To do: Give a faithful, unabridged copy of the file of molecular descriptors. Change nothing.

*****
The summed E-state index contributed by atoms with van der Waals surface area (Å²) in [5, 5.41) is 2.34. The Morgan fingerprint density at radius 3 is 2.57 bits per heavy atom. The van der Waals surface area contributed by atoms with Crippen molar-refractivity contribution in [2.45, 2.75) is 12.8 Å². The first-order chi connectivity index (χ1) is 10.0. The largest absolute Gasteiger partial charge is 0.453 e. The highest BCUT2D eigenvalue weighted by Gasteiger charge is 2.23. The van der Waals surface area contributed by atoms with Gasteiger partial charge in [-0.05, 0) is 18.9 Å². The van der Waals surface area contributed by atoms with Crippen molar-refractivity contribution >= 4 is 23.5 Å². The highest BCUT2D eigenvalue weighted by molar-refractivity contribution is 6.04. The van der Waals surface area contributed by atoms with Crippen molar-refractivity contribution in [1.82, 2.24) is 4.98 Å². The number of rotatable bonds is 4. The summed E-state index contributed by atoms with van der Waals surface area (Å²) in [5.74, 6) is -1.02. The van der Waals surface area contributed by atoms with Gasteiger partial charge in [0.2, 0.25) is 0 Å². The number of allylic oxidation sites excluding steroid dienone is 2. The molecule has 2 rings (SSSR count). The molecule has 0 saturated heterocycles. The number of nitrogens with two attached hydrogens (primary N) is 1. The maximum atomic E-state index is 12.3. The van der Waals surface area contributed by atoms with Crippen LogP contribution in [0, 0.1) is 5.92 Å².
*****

The summed E-state index contributed by atoms with van der Waals surface area (Å²) in [5, 5.41) is 2.34. The Morgan fingerprint density at radius 3 is 2.57 bits per heavy atom. The van der Waals surface area contributed by atoms with Crippen molar-refractivity contribution in [2.45, 2.75) is 12.8 Å². The first-order chi connectivity index (χ1) is 10.0. The largest absolute Gasteiger partial charge is 0.453 e. The highest BCUT2D eigenvalue weighted by Gasteiger charge is 2.23. The van der Waals surface area contributed by atoms with Gasteiger partial charge in [-0.05, 0) is 18.9 Å². The van der Waals surface area contributed by atoms with Crippen molar-refractivity contribution >= 4 is 23.5 Å². The highest BCUT2D eigenvalue weighted by molar-refractivity contribution is 6.04. The van der Waals surface area contributed by atoms with Crippen molar-refractivity contribution in [1.82, 2.24) is 4.98 Å². The number of rotatable bonds is 4. The summed E-state index contributed by atoms with van der Waals surface area (Å²) in [5.74, 6) is -1.02. The van der Waals surface area contributed by atoms with Gasteiger partial charge in [0.2, 0.25) is 0 Å². The number of allylic oxidation sites excluding steroid dienone is 2. The molecule has 2 rings (SSSR count). The molecule has 0 saturated heterocycles. The number of nitrogens with two attached hydrogens (primary N) is 1. The maximum atomic E-state index is 12.3. The van der Waals surface area contributed by atoms with Crippen LogP contribution in [0, 0.1) is 5.92 Å².